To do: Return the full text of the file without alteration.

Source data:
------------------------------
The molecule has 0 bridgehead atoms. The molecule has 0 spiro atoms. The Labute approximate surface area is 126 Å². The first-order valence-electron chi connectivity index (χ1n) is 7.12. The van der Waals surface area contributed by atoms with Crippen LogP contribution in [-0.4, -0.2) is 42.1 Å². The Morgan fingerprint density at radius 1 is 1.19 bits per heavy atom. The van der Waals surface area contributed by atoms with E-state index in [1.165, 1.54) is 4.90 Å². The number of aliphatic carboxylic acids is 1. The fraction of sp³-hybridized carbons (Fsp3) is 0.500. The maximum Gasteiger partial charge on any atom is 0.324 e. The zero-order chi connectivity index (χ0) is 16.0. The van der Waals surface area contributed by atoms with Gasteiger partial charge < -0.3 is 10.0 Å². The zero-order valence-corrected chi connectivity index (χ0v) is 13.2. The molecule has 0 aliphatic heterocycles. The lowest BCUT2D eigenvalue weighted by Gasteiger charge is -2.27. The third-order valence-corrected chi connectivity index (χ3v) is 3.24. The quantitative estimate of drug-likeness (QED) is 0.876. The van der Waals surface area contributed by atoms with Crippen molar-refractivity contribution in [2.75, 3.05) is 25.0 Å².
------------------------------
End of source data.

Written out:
The molecule has 0 bridgehead atoms. The molecule has 0 spiro atoms. The Labute approximate surface area is 126 Å². The first-order valence-electron chi connectivity index (χ1n) is 7.12. The van der Waals surface area contributed by atoms with Crippen LogP contribution in [-0.4, -0.2) is 42.1 Å². The Morgan fingerprint density at radius 1 is 1.19 bits per heavy atom. The van der Waals surface area contributed by atoms with E-state index in [1.165, 1.54) is 4.90 Å². The number of aliphatic carboxylic acids is 1. The fraction of sp³-hybridized carbons (Fsp3) is 0.500. The maximum Gasteiger partial charge on any atom is 0.324 e. The zero-order chi connectivity index (χ0) is 16.0. The van der Waals surface area contributed by atoms with Gasteiger partial charge < -0.3 is 10.0 Å². The zero-order valence-corrected chi connectivity index (χ0v) is 13.2. The molecule has 0 aliphatic heterocycles. The lowest BCUT2D eigenvalue weighted by Gasteiger charge is -2.27. The third-order valence-corrected chi connectivity index (χ3v) is 3.24. The quantitative estimate of drug-likeness (QED) is 0.876. The van der Waals surface area contributed by atoms with Crippen molar-refractivity contribution in [2.75, 3.05) is 25.0 Å².